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The Universal Spirit of Islam: Keys for Interfaith Understanding
William C. Chittick explores "The Sufi Doctrine of Rumi"
The Sacred Worlds Series
Insights into the early Christian Desert Fathers and Mothers
What is "Christian Spirit"?
Science and the Myth of Progress
What are the "Foundations of Christian Art?"
Who was Charles Eastman (Ohiyesa)?
What bridges exist between Christianity and Islam?
Every Branch In Me: Who are we as "human" beings?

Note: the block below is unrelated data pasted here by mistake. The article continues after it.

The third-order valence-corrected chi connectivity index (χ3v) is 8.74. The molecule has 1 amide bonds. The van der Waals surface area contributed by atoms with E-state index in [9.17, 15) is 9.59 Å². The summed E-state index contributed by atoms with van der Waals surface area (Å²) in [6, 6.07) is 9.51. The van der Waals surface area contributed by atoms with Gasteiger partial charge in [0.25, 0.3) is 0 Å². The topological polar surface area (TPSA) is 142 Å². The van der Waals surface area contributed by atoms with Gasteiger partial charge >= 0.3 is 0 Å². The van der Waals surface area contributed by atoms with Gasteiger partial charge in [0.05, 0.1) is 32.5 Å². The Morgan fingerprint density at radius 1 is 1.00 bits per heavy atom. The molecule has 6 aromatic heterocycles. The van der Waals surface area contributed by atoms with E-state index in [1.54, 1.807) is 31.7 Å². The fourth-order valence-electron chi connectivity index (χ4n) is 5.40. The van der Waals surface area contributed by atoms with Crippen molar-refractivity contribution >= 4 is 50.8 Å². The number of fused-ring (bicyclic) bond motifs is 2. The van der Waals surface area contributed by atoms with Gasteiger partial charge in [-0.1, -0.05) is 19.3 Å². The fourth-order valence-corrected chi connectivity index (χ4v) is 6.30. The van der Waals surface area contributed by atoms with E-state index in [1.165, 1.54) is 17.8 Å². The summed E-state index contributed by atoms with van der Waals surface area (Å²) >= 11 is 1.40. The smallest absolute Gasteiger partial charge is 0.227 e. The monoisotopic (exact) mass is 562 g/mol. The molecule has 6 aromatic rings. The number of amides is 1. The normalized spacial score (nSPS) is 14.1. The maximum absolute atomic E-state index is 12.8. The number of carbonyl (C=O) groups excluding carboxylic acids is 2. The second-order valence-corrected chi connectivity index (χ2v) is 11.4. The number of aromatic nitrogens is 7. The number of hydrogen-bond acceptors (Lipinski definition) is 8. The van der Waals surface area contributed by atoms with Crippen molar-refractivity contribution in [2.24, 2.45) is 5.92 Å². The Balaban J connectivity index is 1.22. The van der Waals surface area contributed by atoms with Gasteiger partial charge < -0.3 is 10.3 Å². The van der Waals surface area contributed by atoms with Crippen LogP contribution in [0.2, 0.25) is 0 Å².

Slideshows
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A traditional Sioux tipi
    
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Eastman was born in a buffalo hide tipi near Redwood Falls, Minnesota, in the winter of 1858. At birth, he was named “Hakadah”, meaning “the pitiful last,” because he was the last of his three brothers and one sister, and his mother died shortly after his birth. She had been the granddaughter of the Sioux chief Cloud Man and the daughter of Stands Sacred and a well-known army officer, Seth Eastman.

These were still the days of nomadic bands of Plains Indians living in relative isolation from the white settlers who were invading their traditional lands.

In his early youth, he received the name Ohiyesa, meaning "the Winner."
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